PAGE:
Romanticized America

I knew the story, but still it shocked me. For example, when I read that even the famed Abraham Lincoln, the president who abolished slavery, wanted to drive former slaves out of the country. And that his fan base consisted of white racists. And what about spraying radioactive particles on Black St. Louis residents? Even more shocking is that it’s not part of history. Rich white men who exploit the poor of all colors, that’s how the U.S. still rolls. Look at Amazon’s Jeff Bezos, a merciless slave driver. Just better camouflaged. More decent.

And everyone who shops at Amazon, including me, contributes. Isn’t my disgust for Trump a nice alibi for not thinking about that?

Nah, I don’t miss New York tonight, that romanticized, lovely America. But I do miss St. Louis, Missouri. Especially the people I met there. They know that people don’t just have a vote in elections. They took to the streets for Trump.

Because in addition to that age-old tradition of economic and racist violence, the U.S. — unlike the Netherlands — also has a strong tradition of rebellion. Walter Johnson describes this hopeful history in excruciating detail: slaves who shed their chains, Indians who resisted in vain, Black women during the Depression who successfully demanded better wages in the food industry. Protests that scared the elite, because impoverished white and Black people marched together.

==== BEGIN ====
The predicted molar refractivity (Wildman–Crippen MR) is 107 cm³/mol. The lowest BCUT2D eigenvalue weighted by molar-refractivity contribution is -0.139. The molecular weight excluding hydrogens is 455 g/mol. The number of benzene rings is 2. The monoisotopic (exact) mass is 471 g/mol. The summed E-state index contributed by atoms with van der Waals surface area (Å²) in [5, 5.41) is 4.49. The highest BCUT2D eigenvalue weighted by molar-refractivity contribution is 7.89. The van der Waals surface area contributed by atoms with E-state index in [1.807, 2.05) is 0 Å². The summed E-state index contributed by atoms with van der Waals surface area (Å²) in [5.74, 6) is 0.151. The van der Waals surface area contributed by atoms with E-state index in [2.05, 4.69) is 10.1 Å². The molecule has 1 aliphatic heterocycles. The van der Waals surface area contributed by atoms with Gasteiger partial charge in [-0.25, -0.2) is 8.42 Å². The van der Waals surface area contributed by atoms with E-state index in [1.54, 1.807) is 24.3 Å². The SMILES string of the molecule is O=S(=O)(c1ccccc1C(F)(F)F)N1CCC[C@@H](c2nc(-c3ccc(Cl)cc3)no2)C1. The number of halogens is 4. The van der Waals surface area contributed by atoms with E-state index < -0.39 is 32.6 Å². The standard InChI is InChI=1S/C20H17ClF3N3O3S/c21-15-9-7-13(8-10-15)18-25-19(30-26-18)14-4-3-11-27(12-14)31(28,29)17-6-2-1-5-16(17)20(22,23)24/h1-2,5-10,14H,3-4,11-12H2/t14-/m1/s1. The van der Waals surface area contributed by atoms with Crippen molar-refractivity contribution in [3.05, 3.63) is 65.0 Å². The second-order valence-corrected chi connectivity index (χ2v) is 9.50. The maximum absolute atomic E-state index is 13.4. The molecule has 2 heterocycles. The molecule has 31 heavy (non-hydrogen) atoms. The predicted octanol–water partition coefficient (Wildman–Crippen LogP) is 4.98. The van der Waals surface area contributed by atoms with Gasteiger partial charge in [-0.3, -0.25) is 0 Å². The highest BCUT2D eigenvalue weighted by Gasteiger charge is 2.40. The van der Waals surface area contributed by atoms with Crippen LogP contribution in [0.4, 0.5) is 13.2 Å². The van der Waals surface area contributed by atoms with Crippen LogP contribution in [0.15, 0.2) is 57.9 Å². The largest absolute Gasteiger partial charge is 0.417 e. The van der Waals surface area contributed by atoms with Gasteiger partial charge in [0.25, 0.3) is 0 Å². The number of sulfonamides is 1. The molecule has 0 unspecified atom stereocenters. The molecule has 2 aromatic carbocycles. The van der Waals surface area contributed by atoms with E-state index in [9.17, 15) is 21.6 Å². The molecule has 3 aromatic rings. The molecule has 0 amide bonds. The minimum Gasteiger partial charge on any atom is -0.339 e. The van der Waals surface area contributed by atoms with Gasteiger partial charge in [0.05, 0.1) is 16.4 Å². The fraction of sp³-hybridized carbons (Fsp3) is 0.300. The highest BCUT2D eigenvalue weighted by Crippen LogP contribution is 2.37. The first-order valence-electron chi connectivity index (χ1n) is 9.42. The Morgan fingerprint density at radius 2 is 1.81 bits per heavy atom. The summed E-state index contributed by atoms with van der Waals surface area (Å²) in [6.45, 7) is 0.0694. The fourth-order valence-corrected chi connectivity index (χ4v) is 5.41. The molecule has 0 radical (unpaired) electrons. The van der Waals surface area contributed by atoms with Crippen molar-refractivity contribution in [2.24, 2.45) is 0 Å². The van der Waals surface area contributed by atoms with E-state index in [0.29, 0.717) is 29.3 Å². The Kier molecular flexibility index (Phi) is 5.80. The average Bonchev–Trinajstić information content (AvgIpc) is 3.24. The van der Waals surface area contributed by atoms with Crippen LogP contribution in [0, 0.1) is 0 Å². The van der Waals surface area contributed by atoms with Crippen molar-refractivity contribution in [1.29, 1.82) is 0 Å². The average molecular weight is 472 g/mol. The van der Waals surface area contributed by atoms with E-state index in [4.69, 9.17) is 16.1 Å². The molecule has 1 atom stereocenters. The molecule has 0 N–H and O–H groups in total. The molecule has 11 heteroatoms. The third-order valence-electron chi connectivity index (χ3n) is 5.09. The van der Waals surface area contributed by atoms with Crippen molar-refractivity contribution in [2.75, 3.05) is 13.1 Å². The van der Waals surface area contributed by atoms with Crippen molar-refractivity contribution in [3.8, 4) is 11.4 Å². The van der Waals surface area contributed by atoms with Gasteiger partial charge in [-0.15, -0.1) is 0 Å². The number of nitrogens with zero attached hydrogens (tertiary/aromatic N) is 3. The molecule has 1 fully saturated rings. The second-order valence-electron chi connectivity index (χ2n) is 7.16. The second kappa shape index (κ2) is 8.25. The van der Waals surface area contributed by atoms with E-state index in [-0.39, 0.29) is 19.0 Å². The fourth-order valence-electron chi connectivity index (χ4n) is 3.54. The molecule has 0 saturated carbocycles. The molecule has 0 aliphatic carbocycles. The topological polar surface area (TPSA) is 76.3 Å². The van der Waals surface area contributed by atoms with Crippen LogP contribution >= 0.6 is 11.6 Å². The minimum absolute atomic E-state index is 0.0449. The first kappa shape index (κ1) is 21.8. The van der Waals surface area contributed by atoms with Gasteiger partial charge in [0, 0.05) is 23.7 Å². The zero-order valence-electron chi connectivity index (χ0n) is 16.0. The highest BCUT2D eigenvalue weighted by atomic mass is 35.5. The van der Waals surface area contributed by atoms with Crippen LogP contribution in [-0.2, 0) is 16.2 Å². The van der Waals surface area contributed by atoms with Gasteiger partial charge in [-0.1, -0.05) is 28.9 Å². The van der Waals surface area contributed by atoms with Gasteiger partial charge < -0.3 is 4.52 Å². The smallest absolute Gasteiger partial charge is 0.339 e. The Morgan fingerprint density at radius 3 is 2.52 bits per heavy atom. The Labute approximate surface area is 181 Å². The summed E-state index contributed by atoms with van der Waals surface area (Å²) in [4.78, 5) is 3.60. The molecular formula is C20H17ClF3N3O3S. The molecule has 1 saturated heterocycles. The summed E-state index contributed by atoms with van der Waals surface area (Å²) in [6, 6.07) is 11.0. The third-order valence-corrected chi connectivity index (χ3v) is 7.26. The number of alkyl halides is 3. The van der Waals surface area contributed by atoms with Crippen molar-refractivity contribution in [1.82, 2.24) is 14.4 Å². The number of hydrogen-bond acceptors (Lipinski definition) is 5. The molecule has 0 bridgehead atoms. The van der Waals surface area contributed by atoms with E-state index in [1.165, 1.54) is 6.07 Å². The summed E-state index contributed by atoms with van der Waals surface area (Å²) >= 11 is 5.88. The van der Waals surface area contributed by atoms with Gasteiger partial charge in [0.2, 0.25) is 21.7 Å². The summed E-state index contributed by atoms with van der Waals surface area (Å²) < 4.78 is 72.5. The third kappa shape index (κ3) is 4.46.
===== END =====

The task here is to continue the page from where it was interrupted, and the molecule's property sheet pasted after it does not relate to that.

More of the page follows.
It doesn’t matter who becomes president, I tell my friend. My mantra is getting more and more desperate. America has been ill for a long time, okay, okay, but it could be even worse, right?

A little before 9 A.M. Trump prematurely claims victory. “The founding fathers are rolling in their graves,” laments a CNN anchor. I don’t know, those founding fathers were worse than Trump—slave-owning predatory capitalists.

White Supremacy

Despair backfires. I think of the young people I saw on the streets of Ferguson, who were not afraid of tear gas. I think of the fast food workers I saw, along with university professors on freelance contracts, demonstrating together for a higher minimum wage. Hope lies in bottom-up forces that change policy, regardless of who is president. Rebellions in the tradition of Native American leader Black Hawk and civil rights leader Martin Luther King, Jr.

I think of a good friend from St. Louis, a Black man, born and raised during American apartheid. He nevertheless studied philosophy. He texted me this week, “White supremacy is an American value.” He took to the streets under Obama and under Trump. When a lawyer couple aimed their automatic weapons at protesters who walked peacefully past their home in St. Louis, he was one of those protesters. He will continue to take to the streets because he understands that the struggle is not measured every four years, but in centuries.